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Title: Heat Illness Prevention
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Goal: this task will increase the success of the goal to apply Cal/OSHA safety suggestions.
John Mitchell published this Cognitive Task at isodoit.com under Industry | Construction
Doers: 1 | Form: Cognitive Task | Phase: Engagement | Type: Pre-Event | Level: 1 | Code:
Start: Dec 06, 2019 | When: | Duration: 5 Minute(s)
Steps:
  • The next Steps cover Cal/OSHA safety regulations for preventing Heat Illness.

    The topics we will cover in this isoBlog are:

    -What Is Heat Illness?
    -Watch For Symptoms
    -Seven Early Symptoms
    -Five Life-Threatening Symptoms
    -Communicating With Your Supervisor
    -Stay Alert To The Weather
    -Drink Enough Cool, Fresh Water
    -Taking Rest Breaks in the Shade
    -Proper Clothing
    -Talk To Your Doctor
    -Know Your Rights
    -More Information

    After each of the next Steps, select the 'successful' response to indicate that you have read and understand the Step.

    Select 'successful' now and proceed.
    response:
  • What Is Heat Illness?

    Heat illness includes heat cramps, fainting, heat exhaustion, and heatstroke.

    Workers have died or suffered serious health problems from these conditions.
    response:
  • Watch For Symptoms

    Watch for symptoms in yourself and your coworkers.

    If you feel any symptoms, tell your coworkers and supervisor immediately because you may need medical help.

    Know who to talk to and how to get help before you start each workday.
    response:
  • Seven Early Symptoms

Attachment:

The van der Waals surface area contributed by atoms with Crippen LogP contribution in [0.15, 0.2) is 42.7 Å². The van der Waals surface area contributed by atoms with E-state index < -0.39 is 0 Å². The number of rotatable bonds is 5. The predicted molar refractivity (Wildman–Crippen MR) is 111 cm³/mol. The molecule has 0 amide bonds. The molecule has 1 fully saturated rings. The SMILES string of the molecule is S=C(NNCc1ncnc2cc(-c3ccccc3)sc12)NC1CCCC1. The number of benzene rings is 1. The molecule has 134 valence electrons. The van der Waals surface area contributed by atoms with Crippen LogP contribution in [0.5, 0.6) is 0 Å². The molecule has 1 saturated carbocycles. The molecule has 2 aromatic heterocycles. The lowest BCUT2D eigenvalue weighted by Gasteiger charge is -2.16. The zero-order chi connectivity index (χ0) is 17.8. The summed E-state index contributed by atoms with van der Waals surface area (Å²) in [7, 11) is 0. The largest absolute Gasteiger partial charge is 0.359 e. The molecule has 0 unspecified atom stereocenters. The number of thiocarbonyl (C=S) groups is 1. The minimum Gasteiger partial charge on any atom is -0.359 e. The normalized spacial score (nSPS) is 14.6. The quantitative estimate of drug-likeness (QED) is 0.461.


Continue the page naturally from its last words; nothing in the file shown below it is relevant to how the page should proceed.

-Fatigue
    -Heavy sweating
    -Headache
    -Cramps
    -Dizziness
    -High pulse rate
    -Nausea/vomiting
    response:
  • Five Life-Threatening Symptoms

    -High body temperature
    -Red, hot, dry skin
    -Confusion
    -Convulsions
    -Fainting
    response:
  • Communicating With Your Supervisor

    If you are new to working in the heat or have had heat illness before it is important to let your supervisor know.
    response:
  • Stay Alert To The Weather

    During a heat wave you are at greater risk of getting sick. You need to watch yourself and coworkers more closely, and may need to drink more water, take more breaks, and use other measures.
    response:
  • Drink Enough Cool, Fresh Water

    -In hot conditions, drink at least one 8-ounce cup (3 cones) every 15 minutes during your entire work shift (or take appropriate measures to stay hydrated)

    -Do not wait until you are thirsty to drink water

    -Do not drink alcohol. Avoid coffee. Choose water over soft drinks
    response:
  • Take Rest Breaks In The Shade

    Always be sure that you are in a shaded area during your rest breaks. If one is not provided, let your supervisor know.
    response:
  • Proper Clothing

    Here is a list of what to wear on a hot day:

    -Loose fitting, light-weight and light-colored cotton clothes
    -Wide-brimmed hat or cap
    -Bandana
    response:
  • Talk To Your Doctor

    If you have illnesses like diabetes, are taking medicines or are on a low salt diet, talk to your doctor about working in the heat.
    response:
  • Know Your Rights

    If you work outdoors, by law, your employer must provide you:

    -Enough cool, fresh drinking water throughout the day

    -Access to shade or an equally cool spot for at least 5 minutes at a time

    -Training on how to prevent heat illness and how to call for emergency services
    response:
  • More Information

    If you want more information, call the worker hotline at 1-866-924-9757.
    response:
  • How much did this isoBlog help you to understand the Cal/OSHA safety regulations for Preventing Heat Illness, including:

    -What Is Heat Illness?
    -Watch For Symptoms
    -Seven Early Symptoms
    -Five Life-Threatening Symptoms
    -Communicating With Your Supervisor
    -Stay Alert To The Weather
    -Drink Enough Cool, Fresh Water
    -Taking Rest Breaks in the Shade
    -Proper Clothing
    -Talk To Your Doctor
    -Know Your Rights
    -More Information

    Select your response below.
    response:
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